Over the past two decades’ reputational risk for organizations has become more complex as consumers, stakeholders, and investors have increased demand for eco-friendly and socially conscious products and services.
Guiding frameworks for non-financial reporting from the GRI and UN Global Compact have put sustainability into the crosshairs of executive focus and the increase in non-financial reporting is becoming more the norm.
The integrated reporting debate, however, is challenging organizations out of their comfort zones as they strive to understand what is material and what is not. Investors need to understand expected performance and long-term strategy beyond profit and loss and currently accepted reporting practices to place an emphasis on sustainability in operations and supply chains which simply isn’t enough.
Research indicates that project work accounts for roughly 23 trillion U.S. dollars (30% of the global GDP) and as such, an increased focus on project sustainability has begun.
On June 25th, during a plenary session of the UN Global Compact’s founding Executive Director Georg Kell stated, “I guarantee that within four years, the marketplace will have changed from within because sustainability and its reality is becoming a transformative force.
…finally, asset managers are waking up to the basic reality that sustainability pays off. Long-term financial success can only be assured if companies also good on governance, on social behavior, and environmental stewardship.
Failure on any of these three pillars will make it impossible for companies to sustain success over time or to become successful.”
This shift is important for six key business reasons.
- Sustainability will serve as key factors in decision making when selecting and prioritizing projects
- Approaches to management are being augmented to include sustainable practice
- Project performance will no longer be based solely on if the project was within budget, met the scope, and was completed on time.
- Risk Management from a brand perspective will extend deeper into the product lifecycle
- Organizations ability to differentiate in the market will depend on their ability to deliver products and services sustainably from a true cradle to cradle or cradle to grave perspective by including the project lifecycle into the reporting equation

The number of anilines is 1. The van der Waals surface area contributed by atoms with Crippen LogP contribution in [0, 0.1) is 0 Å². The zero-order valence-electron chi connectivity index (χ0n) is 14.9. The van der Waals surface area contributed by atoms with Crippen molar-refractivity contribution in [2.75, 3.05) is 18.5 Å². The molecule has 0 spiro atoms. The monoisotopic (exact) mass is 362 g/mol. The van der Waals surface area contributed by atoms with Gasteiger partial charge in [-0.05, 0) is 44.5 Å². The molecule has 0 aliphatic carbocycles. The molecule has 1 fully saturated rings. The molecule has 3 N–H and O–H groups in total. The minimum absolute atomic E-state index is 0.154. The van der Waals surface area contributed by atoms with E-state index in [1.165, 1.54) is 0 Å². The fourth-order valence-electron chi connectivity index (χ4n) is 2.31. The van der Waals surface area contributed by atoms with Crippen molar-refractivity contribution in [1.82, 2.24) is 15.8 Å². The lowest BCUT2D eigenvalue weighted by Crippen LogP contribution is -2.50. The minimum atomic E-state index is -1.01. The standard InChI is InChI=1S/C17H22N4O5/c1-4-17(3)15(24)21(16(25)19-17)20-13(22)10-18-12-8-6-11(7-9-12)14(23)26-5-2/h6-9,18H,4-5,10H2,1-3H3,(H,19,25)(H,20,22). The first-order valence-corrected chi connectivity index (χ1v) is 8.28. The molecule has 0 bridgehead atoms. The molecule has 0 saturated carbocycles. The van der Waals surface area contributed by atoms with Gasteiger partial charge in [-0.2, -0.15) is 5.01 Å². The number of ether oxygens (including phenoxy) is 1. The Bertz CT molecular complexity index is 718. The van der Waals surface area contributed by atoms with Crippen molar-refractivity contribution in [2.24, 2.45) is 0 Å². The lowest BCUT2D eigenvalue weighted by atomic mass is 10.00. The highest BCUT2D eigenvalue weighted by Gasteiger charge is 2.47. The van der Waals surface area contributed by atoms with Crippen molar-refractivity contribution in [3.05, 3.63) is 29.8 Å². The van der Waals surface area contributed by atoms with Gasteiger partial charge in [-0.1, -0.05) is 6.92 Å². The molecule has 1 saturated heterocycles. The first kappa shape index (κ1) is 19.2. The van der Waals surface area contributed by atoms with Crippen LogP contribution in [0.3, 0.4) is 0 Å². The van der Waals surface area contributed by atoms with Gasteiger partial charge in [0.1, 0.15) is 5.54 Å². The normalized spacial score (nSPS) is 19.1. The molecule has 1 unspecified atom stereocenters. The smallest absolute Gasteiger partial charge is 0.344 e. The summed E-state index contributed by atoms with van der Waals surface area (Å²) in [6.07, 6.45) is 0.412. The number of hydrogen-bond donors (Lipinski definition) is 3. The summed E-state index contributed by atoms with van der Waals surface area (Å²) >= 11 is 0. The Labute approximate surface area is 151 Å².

Business will change whether it wants to or not.
The last bullet point is the most important. When it comes to the future success of business, there is no more polarizing topic than the impact that millennials are having around the world.
Yes, they might come across as a bit entitled or even brash but this generation fully grasps the challenges the world is facing, has the out-of-the-box mentality to tackle them and that has tremendous value. They comprise of 21% of consumer buying power and now make up the largest percentage of the workforce..
A 2015 study by Millennial Branding and Elance-oDesk, states that 53% of hiring managers claim that it is difficult to find and retain millennial employees as 58% of millennials expect to leave their jobs in three years or less. This is not surprising as research by sustainable brands that indicates that 80% of millennials want to work for companies that care about their impacts. They hold transparency as one of the top qualities they look for, are drawn to projects that play to their strengths, and prefer a collaborative team approach.
With the scramble on to adapt business practices to accommodate this new workforce, projectizing is increasingly becoming more attractive as projects are temporary in nature and provide a structure that accords with the millennial mindset.
While millennials have yet to penetrated the executive suite en masse, it is only a matter of time. Where in the past, the business of business was business, it is fast becoming sustainability.
If organizations do not adapt their approach to projects with sustainability as a central part of that equation, they won’t need to worry about investor demands for long term success as they simply won’t be around very long.
To learn more about sustainability in project management check out our free resource The GPM P5 Standard for Sustainability in Project Management. or our approach PRiSM